Rev. Raphael Warnock, who will take Georgia’s Senate seat in the coming weeks, did not answer a significant question throughout his entire campaign: whether or not he would support adding more justices to the Supreme Court. 

Asked twice during a Dec. 6 debate with Sen. Kelly Loeffler, Warnock dismissed the court-packing issue as a Washington obsession. 

“As I move all across the state, people aren’t asking me about the courts and whether we should expand the court,” he told the Atlanta Press Club debate moderator. “I know that’s an interesting question for people inside the Beltway to discuss, but [people in Georgia] are wondering what in the world are they going to get some COVID-19 relief.”

Nine justices on the Supreme Court became the standard number in 1869, though no number is specified in the Constitution. 

“Packing” the court with extra justices was attempted unsuccessfully by President Franklin Delano Roosevelt in 1937, who sought to force through parts of his New Deal that were ruled unconstitutional by the high court.

Loeffler throughout the campaign predicted Warnock would work with Democrats to add justices to the court.

“The radical left — including @ReverendWarnock — wants to pack the Supreme Court & stack the judiciary with activist judges who write laws from the bench, undermine public safety, and rip away our rights,” she wrote on Twitter in late November. “Not happening on my watch.”

LOEFFLER CONCEDES TO WARNOCK

After his election win, Warnock said he wasn’t concerned with the matter. 

“Progressives across the country are celebrating that your election could mean adding two states, eliminating the filibuster, and packing the Supreme Court with more members,” ABC’s “The View” co-host Meghan McCain asked the reverend this week. “Your colleague Joe Manchin has joined with Republicans to reject those ideas. Chuck Schumer this morning tweeted ‘buckle up.’ So you can understand how it’s hard for Republicans like me to believe in the spirit of unity, and I want to know: Will you do the same thing as Joe Manchin and agree not to follow up on any of those things?”

“Well I’m not focused on any of those things,” Warnock said, adding that he was more concerned with health care. “Sometimes these words just become political buzzwords.”

“Senator, I do believe that average Americans care about packing the courts, and I just want to know if you would agree and join Joe Manchin and agree that you are not for that,” McCain said.

PELOSI, SCHUMER CELEBRATE GEORGIA SENATE WINS AND ANTICIPATED CONTROL OF CONGRESS: ‘BUCKLE UP!’

“My job is to take the concerns that are being raised by my constituents,” Warnock said.

The idea of packing the Supreme Court gained momentum this year after the death of Justice Ruth Bader Ginsburg in September. Democrats accused Republicans of stealing her seat after they pushed through the confirmation of Justice Amy Coney Barrett to the bench so close to an election.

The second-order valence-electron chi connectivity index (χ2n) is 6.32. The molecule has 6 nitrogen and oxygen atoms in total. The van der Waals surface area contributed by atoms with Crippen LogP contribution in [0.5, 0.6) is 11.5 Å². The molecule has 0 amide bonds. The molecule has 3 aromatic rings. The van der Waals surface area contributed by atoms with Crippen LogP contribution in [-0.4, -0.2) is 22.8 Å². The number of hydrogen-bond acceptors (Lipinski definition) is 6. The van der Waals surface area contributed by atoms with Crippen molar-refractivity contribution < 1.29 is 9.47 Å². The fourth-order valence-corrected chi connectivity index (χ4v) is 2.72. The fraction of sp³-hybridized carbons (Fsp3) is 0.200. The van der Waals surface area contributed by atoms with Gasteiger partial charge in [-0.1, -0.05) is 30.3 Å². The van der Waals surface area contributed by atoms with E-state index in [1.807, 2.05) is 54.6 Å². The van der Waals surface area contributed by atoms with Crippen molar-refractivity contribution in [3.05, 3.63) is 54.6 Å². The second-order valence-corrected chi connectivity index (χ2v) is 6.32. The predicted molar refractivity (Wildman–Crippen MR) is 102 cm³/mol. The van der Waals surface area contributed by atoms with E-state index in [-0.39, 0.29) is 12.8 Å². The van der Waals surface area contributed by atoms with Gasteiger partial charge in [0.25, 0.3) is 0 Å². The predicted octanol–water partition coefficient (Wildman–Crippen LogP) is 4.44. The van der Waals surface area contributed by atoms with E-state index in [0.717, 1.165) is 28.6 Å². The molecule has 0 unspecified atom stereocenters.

Meanwhile, Democrat Jon Ossoff, Warnock’s soon-to-be colleague from Georgia, opposed the idea of adding seats to the bench. 

“We shouldn’t expand the Supreme Court just because a justice may be confirmed with whom we disagree on policy,” he said in a September interview with Classic City News.

Yet, Warnock side-stepped the question in another interview.

“I think it’s presumptuous for me to go further down that path — talking about what ought to happen with the courts,” Warnock said in another encounter on the matter in November. “I’m hopeful that the people of Georgia will look at my life, look at my record and give me the great honor of representing them in the United States Senate.”

The opposition of even a small number of Democrats would kill any chance of getting a court-packing measure through Congress.

In addition to Ossoff, Sens. Kyrsten Sinema, D-Ariz., and Joe Manchin, D-W.Va., have voiced opposition to adding justices to the court.

After repeatedly dodging questions on whether he supports court-packing, then-candidate Biden in October said he would form a commission to examine “how to reform the court system.”

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“If elected, what I will do is I’ll put together a national commission, a bipartisan commission of scholars, constitutional scholars, Democrats, Republicans, liberals, conservatives,” he said in an interview. “I will ask them to, over 180 days, come back to me with recommendations as to how to reform the court system, because it’s getting out of whack.”

Fox News’ Adam Shaw contributed to this report. 

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